|Tec 5 Wesley Bernard Fancher
T/5 Wesley Fancher was born in 1922 in Janesville, Wisconsin, to George W.
Fancher & Jeanette Richardson-Fancher. His
family resided at 529 Jefferson Street in Mason
City, Illinois, but when his father died in the
1930s, he and his mother returned to
Janesville. He was the half-brother of Capt. Walter Write the commanding
officer of A Company, and he had a second
half-brother, William Flesh.
With his best friend Laurence Grim he joined the Wisconsin National Guard while in high school. The tank company was federalized in September 1940 during his senior year of high school which resulted him leaving school. On November 25th, the company gathered at the armory in Janesville and departed for Fort Knox, Kentucky, on November 28th.
It is not known what job Wesley qualified at while training at Ft. Knox, but he was promoted to Tec 5. A soldier with the rank was referred to as corporal. During his time at the fort, he was trained to use all the equipment of the battalion.
A typical day started at 6:15 A.M. with reveille, but most of the soldiers were already up so they could wash, dress, and be on time for assembly. Breakfast was from 7 to 8 A.M. which was followed buy calisthenics from 8 to 8:30. After this, the remainder of the morning dealt with .30 and .50 caliber machine guns, pistols, map reading, care of personal equipment, military courtesy, and training in military tactics.
At 11:30, the tankers got ready for lunch, which was from noon to 1:00 P.M., when they went back to work by attending the various schools. At 4:30, the tankers day ended and retreat was at 5:00 P.M. followed by evening meal at 5:30. The day ended at 9:00 P.M. with lights out, but they did not have to be in bed until 10:00 P.M. when taps was played.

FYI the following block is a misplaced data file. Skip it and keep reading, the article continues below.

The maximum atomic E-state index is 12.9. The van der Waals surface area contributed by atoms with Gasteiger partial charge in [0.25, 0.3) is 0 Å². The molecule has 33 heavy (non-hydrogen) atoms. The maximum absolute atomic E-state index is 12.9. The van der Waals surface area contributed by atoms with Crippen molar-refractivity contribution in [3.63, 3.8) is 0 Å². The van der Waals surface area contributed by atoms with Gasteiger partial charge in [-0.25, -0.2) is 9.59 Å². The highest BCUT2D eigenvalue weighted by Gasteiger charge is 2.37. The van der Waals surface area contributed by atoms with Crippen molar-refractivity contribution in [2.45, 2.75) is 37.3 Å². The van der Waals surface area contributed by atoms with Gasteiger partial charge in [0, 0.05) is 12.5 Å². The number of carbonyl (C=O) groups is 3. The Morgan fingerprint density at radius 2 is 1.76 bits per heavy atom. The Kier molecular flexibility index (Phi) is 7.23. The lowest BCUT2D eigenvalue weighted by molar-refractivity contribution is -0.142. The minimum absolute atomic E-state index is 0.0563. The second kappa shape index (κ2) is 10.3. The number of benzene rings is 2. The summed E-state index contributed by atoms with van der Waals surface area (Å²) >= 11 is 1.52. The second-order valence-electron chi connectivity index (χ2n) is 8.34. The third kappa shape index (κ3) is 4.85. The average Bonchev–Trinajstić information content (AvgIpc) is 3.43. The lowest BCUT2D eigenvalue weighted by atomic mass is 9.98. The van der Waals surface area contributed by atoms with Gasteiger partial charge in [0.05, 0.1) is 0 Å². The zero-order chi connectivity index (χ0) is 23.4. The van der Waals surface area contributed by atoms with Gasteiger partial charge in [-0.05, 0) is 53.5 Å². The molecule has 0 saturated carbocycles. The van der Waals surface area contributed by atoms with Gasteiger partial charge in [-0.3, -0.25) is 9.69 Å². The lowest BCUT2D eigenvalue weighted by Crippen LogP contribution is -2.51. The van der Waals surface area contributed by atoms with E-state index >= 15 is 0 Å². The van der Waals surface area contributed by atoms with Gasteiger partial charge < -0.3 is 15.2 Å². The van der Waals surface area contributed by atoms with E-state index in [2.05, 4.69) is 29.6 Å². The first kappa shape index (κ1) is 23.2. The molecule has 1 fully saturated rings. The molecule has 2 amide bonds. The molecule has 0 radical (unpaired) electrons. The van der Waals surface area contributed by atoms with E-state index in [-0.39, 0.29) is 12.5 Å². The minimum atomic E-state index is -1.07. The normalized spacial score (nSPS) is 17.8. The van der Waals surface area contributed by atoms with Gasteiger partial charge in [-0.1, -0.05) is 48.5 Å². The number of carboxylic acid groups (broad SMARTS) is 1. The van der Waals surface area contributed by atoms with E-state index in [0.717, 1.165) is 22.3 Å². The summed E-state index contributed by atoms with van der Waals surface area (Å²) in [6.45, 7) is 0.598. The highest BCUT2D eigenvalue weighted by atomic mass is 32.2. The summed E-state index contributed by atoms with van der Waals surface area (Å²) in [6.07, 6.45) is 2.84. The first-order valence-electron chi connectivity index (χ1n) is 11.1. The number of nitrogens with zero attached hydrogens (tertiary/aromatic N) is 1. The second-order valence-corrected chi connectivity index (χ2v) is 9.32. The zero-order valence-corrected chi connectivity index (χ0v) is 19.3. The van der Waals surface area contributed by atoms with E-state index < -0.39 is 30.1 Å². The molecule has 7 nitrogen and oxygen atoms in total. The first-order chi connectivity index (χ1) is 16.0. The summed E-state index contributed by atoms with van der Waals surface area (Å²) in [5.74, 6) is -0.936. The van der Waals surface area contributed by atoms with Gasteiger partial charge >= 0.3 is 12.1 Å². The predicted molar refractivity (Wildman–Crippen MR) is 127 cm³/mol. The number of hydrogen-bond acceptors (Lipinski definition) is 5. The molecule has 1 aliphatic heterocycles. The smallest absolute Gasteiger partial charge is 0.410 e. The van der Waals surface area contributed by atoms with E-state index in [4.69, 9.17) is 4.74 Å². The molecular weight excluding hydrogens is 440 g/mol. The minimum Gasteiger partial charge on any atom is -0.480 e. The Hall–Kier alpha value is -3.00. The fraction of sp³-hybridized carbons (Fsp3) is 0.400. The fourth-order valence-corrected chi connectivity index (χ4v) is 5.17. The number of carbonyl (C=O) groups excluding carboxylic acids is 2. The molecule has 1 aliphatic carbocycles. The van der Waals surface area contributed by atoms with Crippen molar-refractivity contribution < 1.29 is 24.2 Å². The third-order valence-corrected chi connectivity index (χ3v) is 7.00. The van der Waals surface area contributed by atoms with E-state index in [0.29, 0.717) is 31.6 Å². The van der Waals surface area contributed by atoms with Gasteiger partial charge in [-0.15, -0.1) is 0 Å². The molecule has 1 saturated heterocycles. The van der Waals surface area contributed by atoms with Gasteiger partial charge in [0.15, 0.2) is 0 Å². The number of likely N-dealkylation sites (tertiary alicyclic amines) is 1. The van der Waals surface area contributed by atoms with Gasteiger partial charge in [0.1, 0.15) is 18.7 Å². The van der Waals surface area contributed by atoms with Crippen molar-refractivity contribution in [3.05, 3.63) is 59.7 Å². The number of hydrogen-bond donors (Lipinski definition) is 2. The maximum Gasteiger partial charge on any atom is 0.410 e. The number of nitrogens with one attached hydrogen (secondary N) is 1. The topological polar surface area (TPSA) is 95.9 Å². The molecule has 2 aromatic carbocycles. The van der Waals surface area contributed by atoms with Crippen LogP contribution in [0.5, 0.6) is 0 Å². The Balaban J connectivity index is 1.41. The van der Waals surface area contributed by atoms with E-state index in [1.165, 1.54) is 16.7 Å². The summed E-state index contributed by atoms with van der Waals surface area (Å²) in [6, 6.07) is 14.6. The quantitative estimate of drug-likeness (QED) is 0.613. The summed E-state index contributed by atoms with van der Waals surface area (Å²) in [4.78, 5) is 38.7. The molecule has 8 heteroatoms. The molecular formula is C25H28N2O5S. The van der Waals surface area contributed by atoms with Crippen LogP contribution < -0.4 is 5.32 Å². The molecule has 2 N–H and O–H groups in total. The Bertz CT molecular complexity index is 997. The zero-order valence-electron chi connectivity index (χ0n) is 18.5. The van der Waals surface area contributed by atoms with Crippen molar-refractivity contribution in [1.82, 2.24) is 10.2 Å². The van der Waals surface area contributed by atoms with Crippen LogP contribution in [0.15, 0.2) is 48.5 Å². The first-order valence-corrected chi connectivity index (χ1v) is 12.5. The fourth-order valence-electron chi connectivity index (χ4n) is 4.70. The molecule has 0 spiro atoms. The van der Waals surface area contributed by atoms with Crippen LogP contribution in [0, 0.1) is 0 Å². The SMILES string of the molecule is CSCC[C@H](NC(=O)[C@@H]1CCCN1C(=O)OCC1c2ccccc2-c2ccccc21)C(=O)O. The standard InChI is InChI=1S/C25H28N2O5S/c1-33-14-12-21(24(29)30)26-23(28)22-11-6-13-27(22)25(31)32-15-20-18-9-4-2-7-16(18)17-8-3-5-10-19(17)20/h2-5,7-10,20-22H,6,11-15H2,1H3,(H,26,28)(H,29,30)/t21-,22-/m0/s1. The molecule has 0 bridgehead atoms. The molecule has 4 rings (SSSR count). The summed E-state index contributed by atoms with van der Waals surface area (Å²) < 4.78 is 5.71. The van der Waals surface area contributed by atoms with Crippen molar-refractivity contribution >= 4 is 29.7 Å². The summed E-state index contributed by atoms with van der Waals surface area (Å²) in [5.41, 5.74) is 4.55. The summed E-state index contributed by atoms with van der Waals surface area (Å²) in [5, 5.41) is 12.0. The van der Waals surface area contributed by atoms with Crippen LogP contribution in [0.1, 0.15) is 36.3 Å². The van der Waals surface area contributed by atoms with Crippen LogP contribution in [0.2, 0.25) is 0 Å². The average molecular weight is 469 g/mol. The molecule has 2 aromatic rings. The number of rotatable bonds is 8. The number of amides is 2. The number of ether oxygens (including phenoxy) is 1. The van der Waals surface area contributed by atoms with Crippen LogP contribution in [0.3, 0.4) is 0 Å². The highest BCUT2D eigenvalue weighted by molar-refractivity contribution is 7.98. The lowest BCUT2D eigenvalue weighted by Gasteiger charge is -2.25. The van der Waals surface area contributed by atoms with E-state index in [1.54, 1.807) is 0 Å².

In the late summer of 1941, the 192nd was sent to Louisiana and took part in the maneuvers. It was after the maneuvers that the tankers expected to return to Ft. Knox, but instead they were sent to Camp Polk and not given a reason why they were there. It was on the side of a hill that they learned that they were being sent overseas. Those 29 years or older were given the opportunity to resign from federal service and replacements for these men came from the 753rd Tank Battalion.
The battalion traveled over different train routes to San Francisco, California. From San Francisco, the tankers were ferried to Ft. McDowell on Angel Island. On the island they were given physicals and inoculated for tropical diseases. Some men were held back for health issues but scheduled to join the battalion at a later date. Other men were simply replaced.
The 192nd was boarded onto the U.S. A. T. Hugh L. Scott and sailed on Monday, October 27th. During this part of the trip, many tankers had seasickness, but once they recovered they spent much of the time training in breaking down machine guns, cleaning weapons, and doing KPthey spent much of the time training in breaking down machine guns, cleaning weapons, and doing KP they spent much of the time training in breaking down machine guns, cleaning weapons, and doing KP. The ship arrived at Honolulu, Hawaii, on Sunday, November 2nd and had a two day layover, so the soldiers were given shore leave so they could see the island.